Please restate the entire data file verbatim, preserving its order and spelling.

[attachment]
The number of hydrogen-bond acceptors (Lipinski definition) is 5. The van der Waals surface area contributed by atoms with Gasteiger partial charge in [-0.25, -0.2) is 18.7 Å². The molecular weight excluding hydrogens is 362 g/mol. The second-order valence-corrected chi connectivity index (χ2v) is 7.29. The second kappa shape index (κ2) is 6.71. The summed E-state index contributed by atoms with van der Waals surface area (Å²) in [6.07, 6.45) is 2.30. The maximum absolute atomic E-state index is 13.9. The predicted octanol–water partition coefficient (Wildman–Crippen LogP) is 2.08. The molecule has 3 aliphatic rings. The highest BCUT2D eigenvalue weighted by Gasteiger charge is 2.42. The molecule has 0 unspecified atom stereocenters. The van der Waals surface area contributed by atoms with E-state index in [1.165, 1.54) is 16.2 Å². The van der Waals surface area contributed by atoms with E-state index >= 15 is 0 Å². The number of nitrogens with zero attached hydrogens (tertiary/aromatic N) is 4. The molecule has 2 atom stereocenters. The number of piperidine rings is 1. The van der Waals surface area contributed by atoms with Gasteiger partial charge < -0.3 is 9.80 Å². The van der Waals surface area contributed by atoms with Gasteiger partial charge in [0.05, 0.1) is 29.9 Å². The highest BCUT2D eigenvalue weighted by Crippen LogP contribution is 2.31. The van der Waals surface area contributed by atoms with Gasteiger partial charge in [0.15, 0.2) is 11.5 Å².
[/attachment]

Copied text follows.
The number of hydrogen-bond acceptors (Lipinski definition) is 5. The van der Waals surface area contributed by atoms with Gasteiger partial charge in [-0.25, -0.2) is 18.7 Å². The molecular weight excluding hydrogens is 362 g/mol. The second-order valence-corrected chi connectivity index (χ2v) is 7.29. The second kappa shape index (κ2) is 6.71. The summed E-state index contributed by atoms with van der Waals surface area (Å²) in [6.07, 6.45) is 2.30. The maximum absolute atomic E-state index is 13.9. The predicted octanol–water partition coefficient (Wildman–Crippen LogP) is 2.08. The molecule has 3 aliphatic rings. The highest BCUT2D eigenvalue weighted by Gasteiger charge is 2.42. The molecule has 0 unspecified atom stereocenters. The van der Waals surface area contributed by atoms with E-state index in [1.165, 1.54) is 16.2 Å². The van der Waals surface area contributed by atoms with E-state index >= 15 is 0 Å². The number of nitrogens with zero attached hydrogens (tertiary/aromatic N) is 4. The molecule has 2 atom stereocenters. The number of piperidine rings is 1. The van der Waals surface area contributed by atoms with Gasteiger partial charge < -0.3 is 9.80 Å². The van der Waals surface area contributed by atoms with Gasteiger partial charge in [0.05, 0.1) is 29.9 Å². The highest BCUT2D eigenvalue weighted by Crippen LogP contribution is 2.31. The van der Waals surface area contributed by atoms with Gasteiger partial charge in [0.15, 0.2) is 11.5 Å².